By Andrea Lillo
The LED industry gathered here last week for the sixth LEDucation, a day-long event that includes seminars, networking opportunities and tradeshow on the latest in this technology. One morning seminar gave attendees an update on government programs such as , which aims to help ensure that the growing LED category is a positive experience for consumers, as well as keeps “the industry honest,” said Naomi Miller, senior lighting engineer, technology planning and deployment, Pacific Northwest National Laboratory, a laboratory for the Department of Energy.
The CALiPER program tests 80 to 100 products per year, in different groups such as incandescent A-lamp replacements, recessed downlight LED retrofit products and LED T8 replacement lamps. “There’s an awful lot of junk out there—that will give LED a bad name,” Miller said. The program publishes the individual product reports online, and “identifies the areas that are not doing well.” In addition to keeping the industry “honest,” it will, in turn, “inspire consumer confidence.”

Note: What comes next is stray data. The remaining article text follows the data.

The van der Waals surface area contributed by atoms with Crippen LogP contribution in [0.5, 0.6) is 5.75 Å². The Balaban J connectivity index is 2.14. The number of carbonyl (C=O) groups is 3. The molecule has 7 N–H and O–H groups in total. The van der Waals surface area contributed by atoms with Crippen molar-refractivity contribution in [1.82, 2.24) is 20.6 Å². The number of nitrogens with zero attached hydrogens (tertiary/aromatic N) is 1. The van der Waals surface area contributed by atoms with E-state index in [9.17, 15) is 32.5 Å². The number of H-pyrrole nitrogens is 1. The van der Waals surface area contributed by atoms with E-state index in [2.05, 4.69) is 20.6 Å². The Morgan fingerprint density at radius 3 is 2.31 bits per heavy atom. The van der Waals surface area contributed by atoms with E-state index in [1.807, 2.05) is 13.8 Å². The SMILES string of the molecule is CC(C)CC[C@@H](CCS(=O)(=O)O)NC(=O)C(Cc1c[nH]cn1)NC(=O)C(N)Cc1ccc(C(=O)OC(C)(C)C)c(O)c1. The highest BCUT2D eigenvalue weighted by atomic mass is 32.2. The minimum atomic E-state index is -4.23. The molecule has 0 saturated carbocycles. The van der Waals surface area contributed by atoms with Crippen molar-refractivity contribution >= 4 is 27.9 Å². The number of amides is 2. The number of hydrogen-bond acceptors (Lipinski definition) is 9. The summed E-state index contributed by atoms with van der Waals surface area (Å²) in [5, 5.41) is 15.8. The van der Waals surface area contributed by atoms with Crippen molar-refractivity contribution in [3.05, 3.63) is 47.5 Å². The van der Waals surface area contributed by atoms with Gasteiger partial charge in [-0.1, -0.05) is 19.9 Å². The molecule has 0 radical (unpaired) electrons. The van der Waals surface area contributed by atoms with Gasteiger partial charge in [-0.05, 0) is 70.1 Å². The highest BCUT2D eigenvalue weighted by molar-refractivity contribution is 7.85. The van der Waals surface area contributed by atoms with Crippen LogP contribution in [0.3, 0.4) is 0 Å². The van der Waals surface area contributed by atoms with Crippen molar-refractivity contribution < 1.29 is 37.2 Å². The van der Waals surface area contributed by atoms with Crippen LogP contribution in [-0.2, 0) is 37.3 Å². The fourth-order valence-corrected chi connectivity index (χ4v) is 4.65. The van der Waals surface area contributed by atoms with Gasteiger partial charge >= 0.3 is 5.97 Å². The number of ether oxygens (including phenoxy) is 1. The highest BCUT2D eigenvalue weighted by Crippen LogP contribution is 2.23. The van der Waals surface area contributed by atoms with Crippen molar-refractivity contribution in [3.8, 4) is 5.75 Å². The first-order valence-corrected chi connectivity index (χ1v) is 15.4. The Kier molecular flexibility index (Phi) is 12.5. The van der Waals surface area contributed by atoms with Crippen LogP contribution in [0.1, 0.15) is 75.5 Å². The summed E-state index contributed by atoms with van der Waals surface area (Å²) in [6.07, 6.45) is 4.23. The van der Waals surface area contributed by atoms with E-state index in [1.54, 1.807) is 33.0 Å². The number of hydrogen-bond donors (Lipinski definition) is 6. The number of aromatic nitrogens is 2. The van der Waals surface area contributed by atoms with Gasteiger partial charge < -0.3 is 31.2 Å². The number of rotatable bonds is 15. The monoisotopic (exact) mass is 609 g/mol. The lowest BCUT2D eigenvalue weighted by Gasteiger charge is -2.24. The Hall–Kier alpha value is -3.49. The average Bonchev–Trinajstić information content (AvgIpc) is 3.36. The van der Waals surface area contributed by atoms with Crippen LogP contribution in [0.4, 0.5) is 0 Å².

CALiPER normally tests for lumen output, efficacy, watts, power factor, light distribution (in some cases), many color metrics and more. One such test is about how the color of a product shifts over its lifetime, and Miller showed the audience a chart where one LED bulb’s color barely moved at all—showing a stable, strong product—while another “looked like you attached a string to a mosquito.”
The program helps examine what makes one “product so bad, and what makes [another] so good.” But she added that LED products have gotten “so much better” over the past few years and the newer bulbs are much more efficient. She later told HFN that her lab’s mission is “helping to make LED products better, faster, so that they can be adopted sooner, and help reduce energy use and costs in this country more quickly.” More information can be found at ssl.energy.gov/caliper.html. Besides CALiPER, however, PNNL has other Solid-State Lighting (SSL) programs.
Now in its sixth year, LEDucation saw more than 2,000 attendees this year—a 10 percent increase from the year before. The event is sponsored by the Designers Lighting Forum of New York.